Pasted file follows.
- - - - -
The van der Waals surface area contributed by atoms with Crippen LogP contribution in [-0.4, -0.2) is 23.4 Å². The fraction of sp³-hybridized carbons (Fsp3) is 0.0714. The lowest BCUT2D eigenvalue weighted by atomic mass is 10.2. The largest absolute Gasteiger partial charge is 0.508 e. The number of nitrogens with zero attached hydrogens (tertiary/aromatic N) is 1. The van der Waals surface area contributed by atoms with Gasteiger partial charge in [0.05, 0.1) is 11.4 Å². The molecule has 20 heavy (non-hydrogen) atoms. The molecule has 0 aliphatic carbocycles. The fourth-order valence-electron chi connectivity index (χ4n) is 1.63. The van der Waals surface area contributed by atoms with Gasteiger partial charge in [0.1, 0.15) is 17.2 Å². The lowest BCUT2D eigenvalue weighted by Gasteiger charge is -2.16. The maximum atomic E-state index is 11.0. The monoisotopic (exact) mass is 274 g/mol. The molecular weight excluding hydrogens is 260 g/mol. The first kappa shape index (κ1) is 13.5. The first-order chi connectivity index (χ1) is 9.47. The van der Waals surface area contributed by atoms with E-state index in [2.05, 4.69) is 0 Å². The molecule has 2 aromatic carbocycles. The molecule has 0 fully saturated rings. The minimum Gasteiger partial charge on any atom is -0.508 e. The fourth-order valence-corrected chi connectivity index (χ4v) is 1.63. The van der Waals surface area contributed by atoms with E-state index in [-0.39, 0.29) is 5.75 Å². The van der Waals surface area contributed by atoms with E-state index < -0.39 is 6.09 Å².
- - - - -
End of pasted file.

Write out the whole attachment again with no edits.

The van der Waals surface area contributed by atoms with Crippen LogP contribution in [-0.4, -0.2) is 23.4 Å². The fraction of sp³-hybridized carbons (Fsp3) is 0.0714. The lowest BCUT2D eigenvalue weighted by atomic mass is 10.2. The largest absolute Gasteiger partial charge is 0.508 e. The number of nitrogens with zero attached hydrogens (tertiary/aromatic N) is 1. The van der Waals surface area contributed by atoms with Gasteiger partial charge in [0.05, 0.1) is 11.4 Å². The molecule has 20 heavy (non-hydrogen) atoms. The molecule has 0 aliphatic carbocycles. The fourth-order valence-electron chi connectivity index (χ4n) is 1.63. The van der Waals surface area contributed by atoms with Gasteiger partial charge in [0.1, 0.15) is 17.2 Å². The lowest BCUT2D eigenvalue weighted by Gasteiger charge is -2.16. The maximum atomic E-state index is 11.0. The monoisotopic (exact) mass is 274 g/mol. The molecular weight excluding hydrogens is 260 g/mol. The first kappa shape index (κ1) is 13.5. The first-order chi connectivity index (χ1) is 9.47. The van der Waals surface area contributed by atoms with E-state index in [2.05, 4.69) is 0 Å². The molecule has 2 aromatic carbocycles. The molecule has 0 fully saturated rings. The minimum Gasteiger partial charge on any atom is -0.508 e. The fourth-order valence-corrected chi connectivity index (χ4v) is 1.63. The van der Waals surface area contributed by atoms with E-state index in [-0.39, 0.29) is 5.75 Å². The van der Waals surface area contributed by atoms with E-state index < -0.39 is 6.09 Å².